It’s a question I’m often asked in regard to my experience in business and the answer is easy. By far the most challenging part is dealing with staff. Recruitment, inductions, integration, training, motivation, inspiration, reviews, salary packages, maternity, paternity, problem solving, stress, finances, disputes, complaints, rewards, resignations, promotions, career paths, sick leave, holidays, pensions, cars, parking, flexi-time, part-time, tax, personal problems, disagreements, contracts, bonuses, loyalty, competition….
And, if like me, you genuinely care about the people without whom your business couldn’t function, be warned it’s an emotional rollercoaster.
You will need to be bulletproof yourself because while we all have our personal life challenges to deal with from time to time, none of yours will be of very much interest to those you employ. Nor can the business afford for you to be off your game or wallowing for any period of time. You will have to be ‘up’ almost constantly in order to inspire and motivate and earn the respect you need to lead.
The pressure you will be under to ensure the health of your business, and in turn, the livelihood of your people will be too much for many, especially in economic downturns when your turnover is suffering. Your focus must not waiver.
Your individuals will understandably, but frustratingly, mainly care about the impact of decisions on their own welfare, while you have to consider the impact of every move you make on an entire workforce.
You will have to train and develop your team constantly, and when you do, some of them will be poached by bigger fish with deeper pockets. This may break your little heart.
When they make mistakes you will have to step in and take responsibility as though it were your own. Woe betides such a mistake impacts on a client who then drops a social media bomb on your business that unfairly undermines the whole ethos of your company to the entire world.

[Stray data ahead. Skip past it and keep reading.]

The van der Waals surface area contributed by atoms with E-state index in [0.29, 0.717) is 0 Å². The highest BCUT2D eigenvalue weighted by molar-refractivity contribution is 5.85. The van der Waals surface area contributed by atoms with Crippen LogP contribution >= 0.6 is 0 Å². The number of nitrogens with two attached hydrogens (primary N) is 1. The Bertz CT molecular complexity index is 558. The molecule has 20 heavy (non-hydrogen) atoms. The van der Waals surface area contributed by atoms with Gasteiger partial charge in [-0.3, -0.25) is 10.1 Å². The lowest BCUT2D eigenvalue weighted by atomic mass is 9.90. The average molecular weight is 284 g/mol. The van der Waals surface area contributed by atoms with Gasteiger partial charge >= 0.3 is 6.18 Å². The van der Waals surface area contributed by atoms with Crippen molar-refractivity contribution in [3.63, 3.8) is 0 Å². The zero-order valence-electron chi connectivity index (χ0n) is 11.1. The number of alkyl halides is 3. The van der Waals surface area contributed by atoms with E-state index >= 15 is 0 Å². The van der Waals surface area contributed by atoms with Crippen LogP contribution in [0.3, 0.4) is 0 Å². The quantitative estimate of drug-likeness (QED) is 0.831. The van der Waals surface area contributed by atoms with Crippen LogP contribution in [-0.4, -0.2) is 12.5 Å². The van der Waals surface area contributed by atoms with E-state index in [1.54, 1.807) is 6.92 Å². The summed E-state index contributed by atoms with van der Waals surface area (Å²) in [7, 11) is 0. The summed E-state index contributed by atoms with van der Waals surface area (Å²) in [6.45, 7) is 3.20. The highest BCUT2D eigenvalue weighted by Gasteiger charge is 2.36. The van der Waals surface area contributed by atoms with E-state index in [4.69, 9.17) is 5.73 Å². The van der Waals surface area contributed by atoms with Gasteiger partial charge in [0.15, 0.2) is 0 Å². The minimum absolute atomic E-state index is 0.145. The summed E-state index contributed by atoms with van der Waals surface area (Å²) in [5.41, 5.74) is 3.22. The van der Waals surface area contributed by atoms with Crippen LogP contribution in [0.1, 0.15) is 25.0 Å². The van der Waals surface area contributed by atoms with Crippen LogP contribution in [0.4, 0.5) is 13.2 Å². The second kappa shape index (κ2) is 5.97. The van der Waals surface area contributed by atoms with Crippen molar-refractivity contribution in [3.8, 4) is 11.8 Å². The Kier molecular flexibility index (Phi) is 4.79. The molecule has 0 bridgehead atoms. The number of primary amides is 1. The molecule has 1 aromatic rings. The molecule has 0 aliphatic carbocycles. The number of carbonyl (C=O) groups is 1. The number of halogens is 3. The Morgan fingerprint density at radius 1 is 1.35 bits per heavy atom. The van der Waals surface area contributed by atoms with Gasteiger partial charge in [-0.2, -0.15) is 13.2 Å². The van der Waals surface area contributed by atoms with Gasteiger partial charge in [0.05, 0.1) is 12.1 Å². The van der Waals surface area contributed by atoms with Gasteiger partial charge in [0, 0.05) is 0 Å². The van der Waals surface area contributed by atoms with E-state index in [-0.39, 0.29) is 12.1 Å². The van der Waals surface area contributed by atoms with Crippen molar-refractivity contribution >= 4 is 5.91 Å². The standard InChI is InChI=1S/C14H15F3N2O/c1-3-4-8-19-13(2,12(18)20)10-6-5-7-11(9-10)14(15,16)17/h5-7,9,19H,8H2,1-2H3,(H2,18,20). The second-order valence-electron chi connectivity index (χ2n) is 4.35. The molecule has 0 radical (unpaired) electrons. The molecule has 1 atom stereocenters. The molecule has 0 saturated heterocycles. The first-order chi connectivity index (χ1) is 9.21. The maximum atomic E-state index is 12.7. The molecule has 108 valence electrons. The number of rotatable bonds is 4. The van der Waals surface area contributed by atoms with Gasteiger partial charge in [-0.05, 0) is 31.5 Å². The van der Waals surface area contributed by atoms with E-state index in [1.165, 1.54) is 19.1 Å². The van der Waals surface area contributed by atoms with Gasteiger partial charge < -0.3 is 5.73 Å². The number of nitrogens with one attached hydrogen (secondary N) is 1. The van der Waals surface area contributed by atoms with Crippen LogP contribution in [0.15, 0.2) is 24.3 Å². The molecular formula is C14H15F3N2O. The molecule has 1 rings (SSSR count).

You’ll need to know ALL your people inside out – their kids’ names, personal circumstances, goals, motivations, strengths and weaknesses – any lack of knowledge will reasonably reflect as a lack of compassion, understanding or appreciation.
You will have to create career paths for your best people or risk losing them. That means building your business, innovating and progressing.
To this end, you will be responsible for coming up with the bulk of ideas that push the business forward and/or improve it. You’ll need to make the decisions required to instigate these new process and systems. Yet those same staff who need the business to develop and not stagnate will probably not like change and may well resist the things you try to implement.
Your business must cope with sickness and maternity/paternity leave that will significantly impact on your ability to run smoothly, effectively and profitably, and retain the best service experience for your clients - but for which you must be empathetic and supportive at all times. Don’t forget you need to pay an additional 3% of their salaries for pension contributions from April.
Nowadays the idea you can manage with personality and banter is not really an option, you make a mistake (or a perceived mistake) and you can be dealing with a tribunal situation in a heartbeat. At some point guaranteed you will employ a bad egg who will send you down that path anyway. You will be too small (under 65 employees) to realistically justify your own HR department, so you will have to pay for outsourced support to cover yourself from making procedural mistakes.
Of course, the managing of all these staff challenges is additional to the actual role you need to fulfil for your business.
I think that more than sums up why it’s the toughest part of running a business. Why I have massive respect for anyone who builds and keeps employing knowing the challenges only multiply when you do that. But before I leave you thinking it’s a complete downer and why on earth does anyone bother, let me add this closing statement…
Many of my proudest and most satisfying memories in business have been the result of employment. Seeing people grow, mature and become successful in their own right. Finding really talented people I love being surrounded by. Giving opportunity to quality youth to develop. Rewarding those who excel. The loyalty that makes me well up. Knowing purple Imagine blood runs through the veins of many of my people. Hearing staff happy and laughing. Thank you messages, often years later, saying we made a difference to someone’s life. Sharing our successes.
If you can cope with the challenges – the rewards are powerful.